If you have ever turned on a game on your computer and realized that it just didn’t seem right, then you may be affected by automatic processes that Windows 7 performs. If the sound seemed to be off, or the Window suddenly changed size or the game crashed, then it could be a problem with how Windows 7 is operating and not a fault in the game.
There are some automatic processes that Window 7 will perform when it detects certain types of activity. These are meant to protect you and keep your computer running well, but they can interfere with certain complex operations, such as playing a video game on your PC.
One of the most common automatic operations that works like this is automatic volume control. When new activity is detected that uses audio, Windows 7 will usually lower the volume automatically, this is so that your speakers won’t blow out or you won’t damage your hearing with excessively loud noises. It also helps to prevent unexpected noises from startling you. This can come in useful for many video games, since the startup screens with company logos and developer’s names can have a lot of noises to accompany the animations.
However, it can also be annoying to have to fiddle with the volume every time you need to start up a game, but it may be necessary, since this is how Widows 7 operates. You can change some automatic settings in the settings menu, but as long you know what the software is doing, it shouldn’t be a problem. It is important that you know where this volume change is coming from so that if you want to modify it, you can look in the appropriate settings to do so.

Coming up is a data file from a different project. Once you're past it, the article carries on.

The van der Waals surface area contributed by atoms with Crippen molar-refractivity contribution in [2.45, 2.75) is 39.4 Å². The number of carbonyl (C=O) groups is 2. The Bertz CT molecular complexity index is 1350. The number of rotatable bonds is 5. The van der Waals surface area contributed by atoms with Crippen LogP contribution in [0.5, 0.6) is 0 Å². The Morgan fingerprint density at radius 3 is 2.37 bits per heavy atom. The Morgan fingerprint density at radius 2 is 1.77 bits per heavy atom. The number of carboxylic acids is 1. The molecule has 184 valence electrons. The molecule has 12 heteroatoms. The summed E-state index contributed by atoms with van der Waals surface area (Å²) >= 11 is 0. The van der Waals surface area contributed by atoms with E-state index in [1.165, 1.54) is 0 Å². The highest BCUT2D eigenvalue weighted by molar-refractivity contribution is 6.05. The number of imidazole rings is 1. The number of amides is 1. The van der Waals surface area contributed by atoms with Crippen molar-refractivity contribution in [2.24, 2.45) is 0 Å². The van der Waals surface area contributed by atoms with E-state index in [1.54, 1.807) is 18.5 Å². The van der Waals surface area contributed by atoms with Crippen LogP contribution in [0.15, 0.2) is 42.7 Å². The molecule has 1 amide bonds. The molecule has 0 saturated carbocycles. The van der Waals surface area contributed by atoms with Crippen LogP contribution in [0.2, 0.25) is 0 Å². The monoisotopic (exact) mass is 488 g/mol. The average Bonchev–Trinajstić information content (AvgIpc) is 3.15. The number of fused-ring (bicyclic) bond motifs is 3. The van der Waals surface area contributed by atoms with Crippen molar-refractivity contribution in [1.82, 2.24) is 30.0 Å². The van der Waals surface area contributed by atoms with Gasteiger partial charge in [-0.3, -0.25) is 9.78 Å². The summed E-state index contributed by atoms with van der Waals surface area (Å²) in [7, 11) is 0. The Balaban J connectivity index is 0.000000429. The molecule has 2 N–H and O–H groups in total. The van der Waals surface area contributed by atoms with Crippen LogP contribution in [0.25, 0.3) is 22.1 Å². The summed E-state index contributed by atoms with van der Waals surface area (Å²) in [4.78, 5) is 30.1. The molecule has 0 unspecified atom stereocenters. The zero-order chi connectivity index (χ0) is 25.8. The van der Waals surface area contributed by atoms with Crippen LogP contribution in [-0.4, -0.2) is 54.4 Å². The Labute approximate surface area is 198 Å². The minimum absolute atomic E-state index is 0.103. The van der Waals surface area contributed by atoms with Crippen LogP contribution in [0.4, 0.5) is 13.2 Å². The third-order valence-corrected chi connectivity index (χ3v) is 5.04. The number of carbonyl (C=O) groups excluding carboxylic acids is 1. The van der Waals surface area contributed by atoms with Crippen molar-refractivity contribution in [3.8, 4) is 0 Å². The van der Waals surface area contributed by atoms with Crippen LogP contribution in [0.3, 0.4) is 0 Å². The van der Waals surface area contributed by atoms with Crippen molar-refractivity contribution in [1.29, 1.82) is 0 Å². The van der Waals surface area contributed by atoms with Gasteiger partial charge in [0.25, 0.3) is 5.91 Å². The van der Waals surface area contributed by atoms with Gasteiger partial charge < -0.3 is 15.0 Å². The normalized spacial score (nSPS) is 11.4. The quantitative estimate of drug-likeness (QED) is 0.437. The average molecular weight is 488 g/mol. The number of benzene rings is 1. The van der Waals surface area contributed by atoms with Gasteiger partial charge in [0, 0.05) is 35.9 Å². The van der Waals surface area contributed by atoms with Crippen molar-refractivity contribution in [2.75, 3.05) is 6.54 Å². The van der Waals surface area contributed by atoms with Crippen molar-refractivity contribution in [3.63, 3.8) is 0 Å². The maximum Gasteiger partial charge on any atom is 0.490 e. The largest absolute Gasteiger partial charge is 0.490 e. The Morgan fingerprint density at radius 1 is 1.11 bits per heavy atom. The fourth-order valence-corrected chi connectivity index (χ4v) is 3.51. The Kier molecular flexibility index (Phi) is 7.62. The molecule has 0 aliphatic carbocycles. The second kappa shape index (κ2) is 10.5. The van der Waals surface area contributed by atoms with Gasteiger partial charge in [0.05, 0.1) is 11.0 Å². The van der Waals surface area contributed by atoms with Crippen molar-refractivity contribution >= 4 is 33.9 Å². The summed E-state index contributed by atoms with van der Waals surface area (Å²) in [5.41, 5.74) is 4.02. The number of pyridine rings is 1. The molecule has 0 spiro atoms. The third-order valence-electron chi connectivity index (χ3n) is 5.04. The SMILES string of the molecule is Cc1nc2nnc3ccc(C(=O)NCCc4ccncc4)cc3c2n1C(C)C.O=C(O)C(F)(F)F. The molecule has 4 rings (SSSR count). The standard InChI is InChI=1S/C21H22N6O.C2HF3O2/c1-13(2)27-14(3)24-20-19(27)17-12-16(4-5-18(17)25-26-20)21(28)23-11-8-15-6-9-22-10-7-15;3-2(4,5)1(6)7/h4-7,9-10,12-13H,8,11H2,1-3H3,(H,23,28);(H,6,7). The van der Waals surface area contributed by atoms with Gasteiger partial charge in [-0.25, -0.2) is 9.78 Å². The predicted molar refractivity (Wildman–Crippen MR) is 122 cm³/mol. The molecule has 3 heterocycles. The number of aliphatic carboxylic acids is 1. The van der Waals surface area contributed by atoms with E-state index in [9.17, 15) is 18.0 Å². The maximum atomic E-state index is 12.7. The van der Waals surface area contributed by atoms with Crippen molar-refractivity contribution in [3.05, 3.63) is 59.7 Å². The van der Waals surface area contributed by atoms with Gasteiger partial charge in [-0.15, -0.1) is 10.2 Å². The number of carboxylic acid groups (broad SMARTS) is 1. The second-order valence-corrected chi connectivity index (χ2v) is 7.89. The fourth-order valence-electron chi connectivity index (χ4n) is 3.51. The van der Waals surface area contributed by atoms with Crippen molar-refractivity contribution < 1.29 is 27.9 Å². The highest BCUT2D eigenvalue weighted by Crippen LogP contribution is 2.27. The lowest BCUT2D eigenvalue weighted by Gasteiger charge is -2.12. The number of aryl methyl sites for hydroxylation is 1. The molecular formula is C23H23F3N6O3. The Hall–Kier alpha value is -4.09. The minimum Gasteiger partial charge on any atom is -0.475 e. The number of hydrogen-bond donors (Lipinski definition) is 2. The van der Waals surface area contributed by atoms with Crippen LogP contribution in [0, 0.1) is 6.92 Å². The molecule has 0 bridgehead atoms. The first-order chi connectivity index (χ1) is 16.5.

If your game crashes often,then it could be a problem with your Windows 7 operating system. There may not be a lot that you can do on the Windows side of things, but you should know why it is happening. If the game is using too much processing power to where it can slow your computer to a crawl, Windows 7 may just opt to close the game or crash it. This can save your computer from running incredibly slow or from being damaged by a game that is too powerful for it.
There are a few ways you can fix this, and none of them have anything to do with Windows 7. You can either buy more RAM to increase your processing speed or change some of the graphical and performance settings in the game’s menus to get it to run with less processing power behind it.
Windows 7 can also resize the game window when you start up a game, and this maybe something you don’t have much control over either. There may be some workarounds, depending on the game you are playing and how Windows is interacting with it. While most games are set to go full screen once they start up, Windows may be counteracting that, trying to keep the computer screen from being completely filled so that you can perform other actions. This is something that you can affect in the settings menu sometimes, but once again, it can depend on which game you are playing.
If your game is not performing like it should when you start it up, keep in mind that the problem may not be with the game. Don’t complain to the developer or publisher just yet, until you look at what Windows 7 may be doing behind the scenes to affect your experience.